SACRAMENTO — The California Legislature will consider a bill that would wipe the low-level criminal records of about 2 million people going back decades. It’s the author’s second attempt to remove barriers to finding work or housing.

In California, arrest and conviction records of lower-level felonies and misdemeanors eligible for probation can be expunged. Sex offenders and any offender who served time in prison are ineligible. The bill would not change which records are eligible to be expunged.

The measure is part of a provision that was removed from a bill approved last year that would expunge records of certain arrests and crimes starting in 2021.

Assemblyman Phil Ting, a San Francisco Democrat, proposed the new bill on Monday with the backing of district attorneys from San Francisco and San Joaquin County.

Officials said records like being arrested for domestic violence or impaired driving where charges weren’t filed could be automatically cleared.

In California, arrest and conviction records of lower-level felonies and misdemeanors eligible for probation can be expunged. Sex offenders and any offender who served time in prison are ineligible. The bill would not change which records are eligible to be expunged.

The proposal would automatically clear records dating back to 1973. It’s uncertain if the proposal will succeed this year. A month after Ting introduced his bill last year in February, it was amended in the Assembly to ensure the law would not apply retroactively.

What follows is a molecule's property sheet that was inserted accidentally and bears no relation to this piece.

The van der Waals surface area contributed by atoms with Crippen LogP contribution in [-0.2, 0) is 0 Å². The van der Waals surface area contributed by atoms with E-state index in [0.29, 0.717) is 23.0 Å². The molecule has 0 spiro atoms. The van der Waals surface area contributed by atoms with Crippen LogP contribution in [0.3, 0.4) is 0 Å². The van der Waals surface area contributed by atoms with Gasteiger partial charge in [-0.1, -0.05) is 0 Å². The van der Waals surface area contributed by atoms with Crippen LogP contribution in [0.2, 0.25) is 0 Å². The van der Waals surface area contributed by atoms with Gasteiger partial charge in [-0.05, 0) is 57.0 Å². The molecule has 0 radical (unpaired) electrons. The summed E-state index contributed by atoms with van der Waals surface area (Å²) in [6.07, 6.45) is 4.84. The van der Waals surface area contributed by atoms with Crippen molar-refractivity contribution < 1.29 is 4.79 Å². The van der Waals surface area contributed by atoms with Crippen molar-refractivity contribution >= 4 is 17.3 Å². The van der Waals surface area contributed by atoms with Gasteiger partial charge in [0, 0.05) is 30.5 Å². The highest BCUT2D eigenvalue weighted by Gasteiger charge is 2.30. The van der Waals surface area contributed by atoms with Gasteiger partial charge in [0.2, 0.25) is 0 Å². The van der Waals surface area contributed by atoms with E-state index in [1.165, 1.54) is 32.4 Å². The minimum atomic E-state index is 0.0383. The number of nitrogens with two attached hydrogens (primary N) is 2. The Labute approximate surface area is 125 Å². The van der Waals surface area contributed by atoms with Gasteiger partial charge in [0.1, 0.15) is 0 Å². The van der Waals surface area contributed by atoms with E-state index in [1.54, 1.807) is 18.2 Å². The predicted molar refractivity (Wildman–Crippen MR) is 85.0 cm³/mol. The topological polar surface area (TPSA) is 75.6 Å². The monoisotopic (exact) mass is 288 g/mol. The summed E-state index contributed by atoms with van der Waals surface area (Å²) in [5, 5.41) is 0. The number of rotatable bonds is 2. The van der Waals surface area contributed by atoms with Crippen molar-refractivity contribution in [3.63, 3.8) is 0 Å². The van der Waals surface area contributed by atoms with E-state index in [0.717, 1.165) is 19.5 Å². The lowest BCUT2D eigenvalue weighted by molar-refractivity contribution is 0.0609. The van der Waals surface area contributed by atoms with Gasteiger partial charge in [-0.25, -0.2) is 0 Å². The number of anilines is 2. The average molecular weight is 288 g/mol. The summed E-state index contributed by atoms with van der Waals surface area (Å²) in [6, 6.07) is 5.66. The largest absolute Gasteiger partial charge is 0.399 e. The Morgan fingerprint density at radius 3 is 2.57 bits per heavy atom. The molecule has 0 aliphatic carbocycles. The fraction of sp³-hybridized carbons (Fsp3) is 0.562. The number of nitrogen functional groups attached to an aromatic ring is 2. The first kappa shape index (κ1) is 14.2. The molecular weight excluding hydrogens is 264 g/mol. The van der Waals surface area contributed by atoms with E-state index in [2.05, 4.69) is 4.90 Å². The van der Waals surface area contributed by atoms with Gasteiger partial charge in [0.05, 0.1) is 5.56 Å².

The Proposal Automates That Process, Removing the Need to Petition Judges

Individuals with arrest records and convictions can currently apply to the courts to seal qualifying records, but critics say the process can cost thousands of dollars in attorneys fees. The proposal automates that process, removing the need to petition judges.

“It’s going to cost you a very good attorney and about $10,000 and at least a year of your time,” said Tori Salazar, San Joaquin County district attorney. As a prosecutor, Salazar acknowledged that years ago she would have laughed at the idea that easing the erasure of criminal records would help victims.

“But I stand here today saying this is one of the best victim prevention tools that we have,” she said, because clearing records can help an individual find employment instead of turning to crime.

The California District Attorneys Association didn’t respond to a request weighing in on the proposal.

Last year’s bill requires the state attorney general beginning on Jan. 1, 2021 to scan monthly for qualifying records that can be cleared.

Ting said on Monday that the attorney general’s office will propose funds in this year’s upcoming budget for the development of software to scan for records. Running the program would cost the state pennies to search for an individual’s record, he said.

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